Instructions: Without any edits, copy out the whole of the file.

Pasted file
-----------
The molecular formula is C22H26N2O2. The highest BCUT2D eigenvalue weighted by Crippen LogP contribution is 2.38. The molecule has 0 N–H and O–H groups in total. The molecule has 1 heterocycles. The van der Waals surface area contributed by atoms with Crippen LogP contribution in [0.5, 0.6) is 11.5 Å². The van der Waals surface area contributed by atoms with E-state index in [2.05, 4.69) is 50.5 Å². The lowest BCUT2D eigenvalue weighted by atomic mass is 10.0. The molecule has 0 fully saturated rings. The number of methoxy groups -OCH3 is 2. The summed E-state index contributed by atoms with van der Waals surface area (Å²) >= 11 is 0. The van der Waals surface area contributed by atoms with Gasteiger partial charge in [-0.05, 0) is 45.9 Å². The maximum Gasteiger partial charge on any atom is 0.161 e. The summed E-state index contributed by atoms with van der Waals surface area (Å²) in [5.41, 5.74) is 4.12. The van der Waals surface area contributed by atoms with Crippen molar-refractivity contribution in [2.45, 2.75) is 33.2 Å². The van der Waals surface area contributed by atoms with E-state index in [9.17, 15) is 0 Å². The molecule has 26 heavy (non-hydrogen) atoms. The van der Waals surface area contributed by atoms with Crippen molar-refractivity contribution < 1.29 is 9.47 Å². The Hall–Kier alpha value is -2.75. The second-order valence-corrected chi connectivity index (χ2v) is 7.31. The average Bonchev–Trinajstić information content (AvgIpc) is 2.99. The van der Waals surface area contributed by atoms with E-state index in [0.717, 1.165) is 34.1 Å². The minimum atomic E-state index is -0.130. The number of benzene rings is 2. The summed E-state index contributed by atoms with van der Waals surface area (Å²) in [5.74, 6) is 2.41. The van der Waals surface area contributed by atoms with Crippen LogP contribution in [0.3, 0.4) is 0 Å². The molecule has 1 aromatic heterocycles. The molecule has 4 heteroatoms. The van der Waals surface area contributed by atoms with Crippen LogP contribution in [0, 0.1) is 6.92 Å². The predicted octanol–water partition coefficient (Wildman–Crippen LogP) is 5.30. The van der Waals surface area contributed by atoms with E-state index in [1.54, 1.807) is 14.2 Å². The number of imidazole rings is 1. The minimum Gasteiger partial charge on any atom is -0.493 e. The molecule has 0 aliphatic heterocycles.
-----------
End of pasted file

The molecular formula is C22H26N2O2. The highest BCUT2D eigenvalue weighted by Crippen LogP contribution is 2.38. The molecule has 0 N–H and O–H groups in total. The molecule has 1 heterocycles. The van der Waals surface area contributed by atoms with Crippen LogP contribution in [0.5, 0.6) is 11.5 Å². The van der Waals surface area contributed by atoms with E-state index in [2.05, 4.69) is 50.5 Å². The lowest BCUT2D eigenvalue weighted by atomic mass is 10.0. The molecule has 0 fully saturated rings. The number of methoxy groups -OCH3 is 2. The summed E-state index contributed by atoms with van der Waals surface area (Å²) >= 11 is 0. The van der Waals surface area contributed by atoms with Gasteiger partial charge in [-0.05, 0) is 45.9 Å². The maximum Gasteiger partial charge on any atom is 0.161 e. The summed E-state index contributed by atoms with van der Waals surface area (Å²) in [5.41, 5.74) is 4.12. The van der Waals surface area contributed by atoms with Crippen molar-refractivity contribution in [2.45, 2.75) is 33.2 Å². The van der Waals surface area contributed by atoms with E-state index in [9.17, 15) is 0 Å². The molecule has 26 heavy (non-hydrogen) atoms. The van der Waals surface area contributed by atoms with Crippen molar-refractivity contribution < 1.29 is 9.47 Å². The Hall–Kier alpha value is -2.75. The second-order valence-corrected chi connectivity index (χ2v) is 7.31. The average Bonchev–Trinajstić information content (AvgIpc) is 2.99. The van der Waals surface area contributed by atoms with E-state index in [0.717, 1.165) is 34.1 Å². The minimum atomic E-state index is -0.130. The number of benzene rings is 2. The summed E-state index contributed by atoms with van der Waals surface area (Å²) in [5.74, 6) is 2.41. The van der Waals surface area contributed by atoms with Crippen LogP contribution in [0.3, 0.4) is 0 Å². The molecule has 1 aromatic heterocycles. The molecule has 4 heteroatoms. The van der Waals surface area contributed by atoms with Crippen LogP contribution in [0, 0.1) is 6.92 Å². The predicted octanol–water partition coefficient (Wildman–Crippen LogP) is 5.30. The van der Waals surface area contributed by atoms with E-state index in [1.54, 1.807) is 14.2 Å². The number of imidazole rings is 1. The minimum Gasteiger partial charge on any atom is -0.493 e. The molecule has 0 aliphatic heterocycles.